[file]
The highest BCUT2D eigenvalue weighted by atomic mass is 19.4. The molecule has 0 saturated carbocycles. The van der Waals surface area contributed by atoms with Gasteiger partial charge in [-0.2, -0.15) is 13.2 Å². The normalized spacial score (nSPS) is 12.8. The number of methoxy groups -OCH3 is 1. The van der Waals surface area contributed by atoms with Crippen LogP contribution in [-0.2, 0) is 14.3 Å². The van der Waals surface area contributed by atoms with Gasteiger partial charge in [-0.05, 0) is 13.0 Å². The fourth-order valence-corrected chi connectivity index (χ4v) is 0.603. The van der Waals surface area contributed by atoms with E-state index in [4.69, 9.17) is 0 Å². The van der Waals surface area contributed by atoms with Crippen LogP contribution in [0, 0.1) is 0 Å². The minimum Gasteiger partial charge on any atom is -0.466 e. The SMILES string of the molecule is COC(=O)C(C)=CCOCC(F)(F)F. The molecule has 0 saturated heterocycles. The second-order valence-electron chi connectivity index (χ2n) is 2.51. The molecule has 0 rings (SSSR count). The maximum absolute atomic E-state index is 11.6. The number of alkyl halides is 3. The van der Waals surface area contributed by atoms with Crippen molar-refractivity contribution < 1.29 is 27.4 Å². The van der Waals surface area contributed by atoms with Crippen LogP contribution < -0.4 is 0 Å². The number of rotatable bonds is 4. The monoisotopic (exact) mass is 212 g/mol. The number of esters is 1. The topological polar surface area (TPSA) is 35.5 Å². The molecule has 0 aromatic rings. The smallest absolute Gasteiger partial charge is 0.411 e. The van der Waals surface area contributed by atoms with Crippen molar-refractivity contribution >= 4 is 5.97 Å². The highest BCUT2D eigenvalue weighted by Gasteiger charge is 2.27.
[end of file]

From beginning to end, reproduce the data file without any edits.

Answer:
The highest BCUT2D eigenvalue weighted by atomic mass is 19.4. The molecule has 0 saturated carbocycles. The van der Waals surface area contributed by atoms with Gasteiger partial charge in [-0.2, -0.15) is 13.2 Å². The normalized spacial score (nSPS) is 12.8. The number of methoxy groups -OCH3 is 1. The van der Waals surface area contributed by atoms with Crippen LogP contribution in [-0.2, 0) is 14.3 Å². The van der Waals surface area contributed by atoms with Gasteiger partial charge in [-0.05, 0) is 13.0 Å². The fourth-order valence-corrected chi connectivity index (χ4v) is 0.603. The van der Waals surface area contributed by atoms with E-state index in [4.69, 9.17) is 0 Å². The van der Waals surface area contributed by atoms with Crippen LogP contribution in [0, 0.1) is 0 Å². The minimum Gasteiger partial charge on any atom is -0.466 e. The SMILES string of the molecule is COC(=O)C(C)=CCOCC(F)(F)F. The molecule has 0 saturated heterocycles. The second-order valence-electron chi connectivity index (χ2n) is 2.51. The molecule has 0 rings (SSSR count). The maximum absolute atomic E-state index is 11.6. The number of alkyl halides is 3. The van der Waals surface area contributed by atoms with Crippen molar-refractivity contribution < 1.29 is 27.4 Å². The van der Waals surface area contributed by atoms with Crippen LogP contribution < -0.4 is 0 Å². The number of rotatable bonds is 4. The monoisotopic (exact) mass is 212 g/mol. The number of esters is 1. The topological polar surface area (TPSA) is 35.5 Å². The molecule has 0 aromatic rings. The smallest absolute Gasteiger partial charge is 0.411 e. The van der Waals surface area contributed by atoms with Crippen molar-refractivity contribution >= 4 is 5.97 Å². The highest BCUT2D eigenvalue weighted by Gasteiger charge is 2.27.